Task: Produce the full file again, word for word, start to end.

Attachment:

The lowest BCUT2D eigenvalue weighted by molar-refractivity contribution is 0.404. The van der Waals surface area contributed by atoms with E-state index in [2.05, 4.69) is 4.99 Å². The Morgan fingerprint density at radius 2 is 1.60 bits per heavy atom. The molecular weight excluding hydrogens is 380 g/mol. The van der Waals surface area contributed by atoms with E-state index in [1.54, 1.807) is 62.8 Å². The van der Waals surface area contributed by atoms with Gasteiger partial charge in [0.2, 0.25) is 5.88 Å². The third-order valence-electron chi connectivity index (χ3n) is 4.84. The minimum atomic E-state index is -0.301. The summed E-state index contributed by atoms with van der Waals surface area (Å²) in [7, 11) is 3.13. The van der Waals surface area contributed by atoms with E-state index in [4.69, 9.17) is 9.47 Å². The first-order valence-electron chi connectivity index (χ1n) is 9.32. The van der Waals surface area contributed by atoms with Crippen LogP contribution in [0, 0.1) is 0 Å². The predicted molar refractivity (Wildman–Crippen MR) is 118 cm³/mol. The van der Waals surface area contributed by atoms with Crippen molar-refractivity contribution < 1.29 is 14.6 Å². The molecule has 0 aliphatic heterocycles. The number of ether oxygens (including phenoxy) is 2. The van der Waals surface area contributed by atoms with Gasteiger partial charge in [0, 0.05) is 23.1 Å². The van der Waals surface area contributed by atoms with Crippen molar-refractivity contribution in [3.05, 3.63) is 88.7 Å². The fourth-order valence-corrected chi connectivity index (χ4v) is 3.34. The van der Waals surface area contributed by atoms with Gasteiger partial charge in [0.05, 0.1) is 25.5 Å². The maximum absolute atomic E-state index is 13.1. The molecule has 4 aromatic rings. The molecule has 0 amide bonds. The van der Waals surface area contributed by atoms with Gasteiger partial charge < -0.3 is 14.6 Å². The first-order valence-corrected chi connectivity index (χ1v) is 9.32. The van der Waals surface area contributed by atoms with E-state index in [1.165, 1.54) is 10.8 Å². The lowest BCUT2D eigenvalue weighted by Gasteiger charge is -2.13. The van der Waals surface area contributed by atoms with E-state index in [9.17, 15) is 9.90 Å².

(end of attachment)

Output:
The lowest BCUT2D eigenvalue weighted by molar-refractivity contribution is 0.404. The van der Waals surface area contributed by atoms with E-state index in [2.05, 4.69) is 4.99 Å². The Morgan fingerprint density at radius 2 is 1.60 bits per heavy atom. The molecular weight excluding hydrogens is 380 g/mol. The van der Waals surface area contributed by atoms with E-state index in [1.54, 1.807) is 62.8 Å². The van der Waals surface area contributed by atoms with Gasteiger partial charge in [0.2, 0.25) is 5.88 Å². The third-order valence-electron chi connectivity index (χ3n) is 4.84. The minimum atomic E-state index is -0.301. The summed E-state index contributed by atoms with van der Waals surface area (Å²) in [7, 11) is 3.13. The van der Waals surface area contributed by atoms with E-state index in [4.69, 9.17) is 9.47 Å². The first-order valence-electron chi connectivity index (χ1n) is 9.32. The van der Waals surface area contributed by atoms with Crippen LogP contribution in [0, 0.1) is 0 Å². The predicted molar refractivity (Wildman–Crippen MR) is 118 cm³/mol. The van der Waals surface area contributed by atoms with Crippen molar-refractivity contribution < 1.29 is 14.6 Å². The molecule has 0 aliphatic heterocycles. The number of ether oxygens (including phenoxy) is 2. The van der Waals surface area contributed by atoms with Gasteiger partial charge in [0, 0.05) is 23.1 Å². The van der Waals surface area contributed by atoms with Crippen molar-refractivity contribution in [3.05, 3.63) is 88.7 Å². The fourth-order valence-corrected chi connectivity index (χ4v) is 3.34. The van der Waals surface area contributed by atoms with Gasteiger partial charge in [0.05, 0.1) is 25.5 Å². The maximum absolute atomic E-state index is 13.1. The molecule has 4 aromatic rings. The molecule has 0 amide bonds. The van der Waals surface area contributed by atoms with Gasteiger partial charge < -0.3 is 14.6 Å². The first-order valence-corrected chi connectivity index (χ1v) is 9.32. The van der Waals surface area contributed by atoms with E-state index in [1.165, 1.54) is 10.8 Å². The lowest BCUT2D eigenvalue weighted by Gasteiger charge is -2.13. The van der Waals surface area contributed by atoms with E-state index in [9.17, 15) is 9.90 Å².